As Andy Murray sobbed his way through a difficult media briefing in Melbourne, we all shed a tear for a young man who was not just announcing his retirement, but was marking the end of an era that changed all of our lives. For the best part of two decades the Scot has been more than a successful sportsman. His success, his attitude and his integrity have helped to redefine his country and being a modern man.
In an age of cynicism, his stuttering statement was met with a disappointed but sympathetic silence from a media pack that is no stranger to hostility and aggression. Instead of the usual volley of noisy and impatient questions, a respectful media offered a comforting shoulder and awaited his return from an enforced break to compose himself.
Murray’s struggle to speak was a metaphor for his agonies on court caused by his chronic hip injury and his ability to continue playing the sport he loves. Forgive the cliche, but he has also shared that love, introducing tennis to those who were hitherto uninterested. Not only was he individually responsible for this massive conversion rate, he turned them from sceptical observers that a British player could actually succeed in the sport, into doting addicts who followed his every move, both on and off the court.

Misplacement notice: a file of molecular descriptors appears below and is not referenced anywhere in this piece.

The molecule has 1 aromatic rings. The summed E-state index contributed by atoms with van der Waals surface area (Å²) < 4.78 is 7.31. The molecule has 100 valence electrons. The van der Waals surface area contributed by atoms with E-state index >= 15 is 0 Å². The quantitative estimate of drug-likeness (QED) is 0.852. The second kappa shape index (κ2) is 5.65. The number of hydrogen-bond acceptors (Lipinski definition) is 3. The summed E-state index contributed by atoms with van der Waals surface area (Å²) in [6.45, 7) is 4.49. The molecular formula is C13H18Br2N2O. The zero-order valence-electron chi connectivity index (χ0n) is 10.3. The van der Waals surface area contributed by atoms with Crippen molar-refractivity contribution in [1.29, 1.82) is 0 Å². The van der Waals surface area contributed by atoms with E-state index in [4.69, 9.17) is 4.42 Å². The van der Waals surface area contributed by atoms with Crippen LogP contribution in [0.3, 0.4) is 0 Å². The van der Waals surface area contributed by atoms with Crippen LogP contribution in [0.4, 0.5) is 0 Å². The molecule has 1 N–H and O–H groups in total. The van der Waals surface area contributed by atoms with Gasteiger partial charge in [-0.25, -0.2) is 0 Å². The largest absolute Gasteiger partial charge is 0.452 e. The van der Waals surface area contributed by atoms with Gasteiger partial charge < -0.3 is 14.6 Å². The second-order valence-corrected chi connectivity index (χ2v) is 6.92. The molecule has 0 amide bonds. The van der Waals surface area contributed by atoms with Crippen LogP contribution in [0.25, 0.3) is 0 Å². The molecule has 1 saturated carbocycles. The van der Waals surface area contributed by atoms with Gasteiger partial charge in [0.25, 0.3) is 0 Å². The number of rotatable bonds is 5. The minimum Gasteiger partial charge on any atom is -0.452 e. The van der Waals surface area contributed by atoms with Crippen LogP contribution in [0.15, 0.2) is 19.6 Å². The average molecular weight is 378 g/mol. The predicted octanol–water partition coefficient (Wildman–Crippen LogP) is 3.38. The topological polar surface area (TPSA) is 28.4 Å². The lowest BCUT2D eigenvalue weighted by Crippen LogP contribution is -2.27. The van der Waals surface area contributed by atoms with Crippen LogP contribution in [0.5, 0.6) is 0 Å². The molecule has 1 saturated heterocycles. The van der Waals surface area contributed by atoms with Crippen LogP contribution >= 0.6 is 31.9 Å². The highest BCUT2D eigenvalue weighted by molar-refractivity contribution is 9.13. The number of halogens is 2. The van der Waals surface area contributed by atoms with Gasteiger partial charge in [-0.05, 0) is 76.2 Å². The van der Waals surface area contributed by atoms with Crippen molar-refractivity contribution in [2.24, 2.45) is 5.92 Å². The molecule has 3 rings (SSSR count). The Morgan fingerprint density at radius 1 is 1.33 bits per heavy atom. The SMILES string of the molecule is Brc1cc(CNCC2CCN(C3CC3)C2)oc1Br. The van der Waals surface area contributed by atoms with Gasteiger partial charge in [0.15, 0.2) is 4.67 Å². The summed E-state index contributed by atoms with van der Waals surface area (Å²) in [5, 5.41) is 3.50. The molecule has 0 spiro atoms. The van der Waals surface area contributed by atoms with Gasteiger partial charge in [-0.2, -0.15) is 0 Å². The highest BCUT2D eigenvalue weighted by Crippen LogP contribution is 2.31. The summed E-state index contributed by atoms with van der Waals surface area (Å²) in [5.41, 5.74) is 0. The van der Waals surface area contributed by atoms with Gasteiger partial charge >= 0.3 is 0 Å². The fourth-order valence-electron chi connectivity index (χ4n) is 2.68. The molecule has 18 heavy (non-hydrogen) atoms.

He took the nation on an emotional rollercoaster, his early matches in particular seeing him snatch victory from the jaws of defeat, making his contests all the more thrilling to watch, and his triumphs providing even more to savour.
It is true that in his early days he was seen as a grumpy, mumbling tennis brat, his temper tantrums on court earning him a reputation as an unsporting teenage upstart. What we learned to love about Murray is that this was not the behaviour of a bad loser, but an expression of his will to be a winner. He set goals that some thought unachievable, fanciful even, and he picked them off one by one. There were tears in defeat at Wimbledon, but consolation and endorsement of his early promise when he won the US Open. It truly opened the doors to a clutch of other victories that will stand for all time.